Dennis is the guy who did the Albino Code.
I can't make it to Massachusettes, sorry dude. Looks funny. Don't forget to bring band-aids.
Saturday, November 17, 2007
Tuesday, November 13, 2007
In an interesting LA Times editorial, Jonah Goldberg points out that the rich aren't "made of money" and the continued attempt to milk them parallels the "curse" of despotic oil-rich nations. Excerpt:
Today, our politics seems to be suffering from a "rich people curse." We treat the rich like a constantly regenerating piñata, as if they will never change their behavior no matter how many times they get whacked by taxes. And we think everyone can live well off the goodies that will fall to the ground forever.
Of course, typical wage earners pay plenty of taxes, but not in ways that foster a sense of reciprocity with the government in Washington. Their biggest federal payment is the regressive payroll tax intended to fund Social Security and Medicare. And even though as a matter of accounting these payments are no different from any other taxes, they're sold simply as retirement and health insurance programs.
Meanwhile, Democrats keep telling the bottom 95% of taxpayers that all of America's problems will be solved if only the rich people would pay "their fair share" of income taxes. Not only is this patently untrue and a siren song toward a welfare state, it amounts to covetousness as fiscal policy.
Read the whole thing. Jonah is always humorous, even though he uses the word indeed too much. On the other hand, I probably use the word humorous too much, as well as the word excerpt.
Monday, November 12, 2007
...this poetic review will be very funny unto all y'all. Excerpt:
At the second opening, these words:
“You the talkative I have loved, saying, ‘Life hath much to say’; and you the dumb I have loved, whispering to myself, ‘Says he not in silence what I would fain hear in words?’”
At the third opening, these words:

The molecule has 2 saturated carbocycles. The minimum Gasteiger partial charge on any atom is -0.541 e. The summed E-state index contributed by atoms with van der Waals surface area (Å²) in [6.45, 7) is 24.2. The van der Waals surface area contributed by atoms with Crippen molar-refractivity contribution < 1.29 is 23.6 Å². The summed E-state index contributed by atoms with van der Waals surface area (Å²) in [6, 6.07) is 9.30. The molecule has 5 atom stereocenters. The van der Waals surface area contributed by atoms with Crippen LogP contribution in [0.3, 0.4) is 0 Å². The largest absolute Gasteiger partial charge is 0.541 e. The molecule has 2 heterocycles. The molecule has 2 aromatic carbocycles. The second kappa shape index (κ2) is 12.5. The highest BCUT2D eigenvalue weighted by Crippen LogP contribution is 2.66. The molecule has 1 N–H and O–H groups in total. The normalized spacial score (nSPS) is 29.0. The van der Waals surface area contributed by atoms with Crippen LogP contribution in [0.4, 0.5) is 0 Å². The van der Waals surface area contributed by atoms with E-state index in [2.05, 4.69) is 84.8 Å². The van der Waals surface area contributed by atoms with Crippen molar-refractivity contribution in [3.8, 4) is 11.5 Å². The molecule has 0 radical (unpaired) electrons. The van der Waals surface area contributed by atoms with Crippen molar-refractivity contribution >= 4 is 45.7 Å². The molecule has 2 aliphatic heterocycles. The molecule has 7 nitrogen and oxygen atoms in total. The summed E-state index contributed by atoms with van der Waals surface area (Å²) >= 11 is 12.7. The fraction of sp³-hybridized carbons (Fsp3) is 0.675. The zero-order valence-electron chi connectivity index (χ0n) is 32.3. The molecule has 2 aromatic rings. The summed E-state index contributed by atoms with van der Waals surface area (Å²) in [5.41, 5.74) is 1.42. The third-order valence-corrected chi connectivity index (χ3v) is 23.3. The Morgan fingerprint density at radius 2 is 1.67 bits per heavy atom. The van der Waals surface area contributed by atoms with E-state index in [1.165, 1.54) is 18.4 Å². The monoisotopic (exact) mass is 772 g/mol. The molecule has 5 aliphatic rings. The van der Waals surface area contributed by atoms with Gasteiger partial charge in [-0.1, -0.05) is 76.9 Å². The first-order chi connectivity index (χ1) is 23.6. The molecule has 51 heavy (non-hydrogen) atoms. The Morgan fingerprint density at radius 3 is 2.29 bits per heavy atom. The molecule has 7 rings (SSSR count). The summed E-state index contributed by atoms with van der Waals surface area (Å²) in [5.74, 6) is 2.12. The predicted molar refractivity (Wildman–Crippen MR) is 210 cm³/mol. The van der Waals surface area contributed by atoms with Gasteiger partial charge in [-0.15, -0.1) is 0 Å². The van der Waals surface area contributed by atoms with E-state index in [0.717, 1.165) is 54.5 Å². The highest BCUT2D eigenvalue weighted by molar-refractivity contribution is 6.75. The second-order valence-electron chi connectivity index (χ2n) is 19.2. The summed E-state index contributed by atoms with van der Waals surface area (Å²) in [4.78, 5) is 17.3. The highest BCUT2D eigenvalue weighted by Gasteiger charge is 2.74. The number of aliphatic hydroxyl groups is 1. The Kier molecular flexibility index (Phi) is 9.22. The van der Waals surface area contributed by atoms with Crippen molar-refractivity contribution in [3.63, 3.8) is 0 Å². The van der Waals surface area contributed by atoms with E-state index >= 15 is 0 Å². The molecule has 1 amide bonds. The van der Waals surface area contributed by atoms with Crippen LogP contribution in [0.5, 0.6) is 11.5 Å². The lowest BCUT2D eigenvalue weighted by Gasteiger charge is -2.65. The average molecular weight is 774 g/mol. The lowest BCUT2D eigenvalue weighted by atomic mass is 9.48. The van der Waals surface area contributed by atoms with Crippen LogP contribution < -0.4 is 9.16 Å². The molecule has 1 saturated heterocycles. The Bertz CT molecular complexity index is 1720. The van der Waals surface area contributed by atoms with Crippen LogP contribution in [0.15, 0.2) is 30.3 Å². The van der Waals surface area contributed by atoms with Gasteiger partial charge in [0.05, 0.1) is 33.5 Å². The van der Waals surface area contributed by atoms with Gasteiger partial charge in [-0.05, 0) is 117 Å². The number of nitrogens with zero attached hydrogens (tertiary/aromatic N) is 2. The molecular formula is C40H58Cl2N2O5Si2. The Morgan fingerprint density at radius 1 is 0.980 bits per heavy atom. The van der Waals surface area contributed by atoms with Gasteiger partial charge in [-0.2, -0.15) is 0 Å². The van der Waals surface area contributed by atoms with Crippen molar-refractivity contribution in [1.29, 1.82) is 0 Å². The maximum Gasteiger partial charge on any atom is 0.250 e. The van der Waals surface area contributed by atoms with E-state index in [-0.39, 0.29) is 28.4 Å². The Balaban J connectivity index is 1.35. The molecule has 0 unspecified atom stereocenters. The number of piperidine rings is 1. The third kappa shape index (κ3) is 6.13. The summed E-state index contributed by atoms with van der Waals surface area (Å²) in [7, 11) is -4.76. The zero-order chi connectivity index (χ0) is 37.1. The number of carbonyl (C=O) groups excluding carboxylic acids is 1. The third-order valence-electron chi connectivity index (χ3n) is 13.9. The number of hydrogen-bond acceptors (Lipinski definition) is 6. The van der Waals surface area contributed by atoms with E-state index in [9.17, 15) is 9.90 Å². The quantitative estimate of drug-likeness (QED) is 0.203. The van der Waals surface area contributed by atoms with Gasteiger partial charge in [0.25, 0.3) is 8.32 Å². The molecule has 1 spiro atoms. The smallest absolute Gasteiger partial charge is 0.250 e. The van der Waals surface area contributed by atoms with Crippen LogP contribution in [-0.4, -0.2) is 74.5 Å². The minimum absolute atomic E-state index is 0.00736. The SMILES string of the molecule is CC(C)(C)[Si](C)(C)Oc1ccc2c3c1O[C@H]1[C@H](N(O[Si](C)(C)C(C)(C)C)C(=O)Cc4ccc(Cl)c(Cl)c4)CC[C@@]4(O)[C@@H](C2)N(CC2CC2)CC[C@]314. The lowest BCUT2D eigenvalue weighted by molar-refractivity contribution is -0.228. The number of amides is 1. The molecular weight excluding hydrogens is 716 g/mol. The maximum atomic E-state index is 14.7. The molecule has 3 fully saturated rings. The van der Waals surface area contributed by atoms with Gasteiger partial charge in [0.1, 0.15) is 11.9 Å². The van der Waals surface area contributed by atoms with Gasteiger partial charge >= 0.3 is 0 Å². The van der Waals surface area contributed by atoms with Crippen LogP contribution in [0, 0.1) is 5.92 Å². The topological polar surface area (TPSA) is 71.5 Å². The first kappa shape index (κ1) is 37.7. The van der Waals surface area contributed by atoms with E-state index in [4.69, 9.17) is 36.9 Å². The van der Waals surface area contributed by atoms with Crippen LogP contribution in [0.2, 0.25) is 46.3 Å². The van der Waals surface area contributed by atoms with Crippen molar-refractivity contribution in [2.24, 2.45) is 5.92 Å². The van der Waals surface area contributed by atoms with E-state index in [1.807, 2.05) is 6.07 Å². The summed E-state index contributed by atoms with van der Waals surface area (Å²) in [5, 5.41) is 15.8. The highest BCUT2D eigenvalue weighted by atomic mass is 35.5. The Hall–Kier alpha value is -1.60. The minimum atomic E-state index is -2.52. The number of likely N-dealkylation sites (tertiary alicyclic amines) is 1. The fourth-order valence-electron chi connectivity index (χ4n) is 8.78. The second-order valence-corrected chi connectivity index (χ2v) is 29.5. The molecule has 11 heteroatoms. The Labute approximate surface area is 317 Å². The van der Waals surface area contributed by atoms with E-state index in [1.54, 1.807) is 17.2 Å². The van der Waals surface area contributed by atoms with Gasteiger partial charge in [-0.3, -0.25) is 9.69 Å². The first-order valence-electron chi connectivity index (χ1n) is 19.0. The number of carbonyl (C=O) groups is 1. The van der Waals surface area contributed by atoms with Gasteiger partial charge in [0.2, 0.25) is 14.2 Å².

“Work is love made visible.”
To which I reply, You must have been pretty lucky in your job,
If you ever actually had a job,
But then I recall myself to myself,
And I discern that my task at the moment is but to open the book,
Not to comment thereupon.
Therefore I turn, and cause the Book to be opened a fourth time:
“Men do not desire blessedness upon their lips, nor truth in their bowels” _
— And I make no comment about the bowels,
But rather allow the completion of the thought, such as it is—
“For blessedness is the daughter of tears, and truth is but the son of pain.”
Reminds me of a great scene in Elvis Meets Nixon where the King is sitting in his Graceland bedroom reading The Prophet and he throws the book across the room in anger. Then he goes to his his walk-in closet, puts on a purple cape-suit and starts pigging out on Hershey bars. Priceless.
Sunday, November 11, 2007
And having said that, I direct you to an interesting "Litany of Nonviolence", even though the guy calls it a "liturgy". A priest I knew used to call this kind of stuff "para liturgy" (as in, "Yo, dude, I don't DO para liturgy, all right?")
Anyway, this guy is some kind of soldier-against-the-war type, I read something of his on Sojourners. I got a huge kick out of the prayers directed to Karl Marx, Ziggy Freud, Chuck Darwin and Maggie Mead. And Gautama Buddha is mentioned alongside Saint Mother Teresa as a fellow "fountain of compassion". Good grief! that Buddha guy just sat on his fat ass staring at his navel! Some fountain; at least Mother Teresa practiced compassion every fricking day by actually helping poor and sick people.
Near the end we have Our Lady addressed as an "unwed mother". Finally Our Lord shows up at the finale. That's kind of a twist; usually He is addressed before the saints. Of course, usually Al Einstein isn't mentioned at all.
On the other hand... uh, no... words fail me.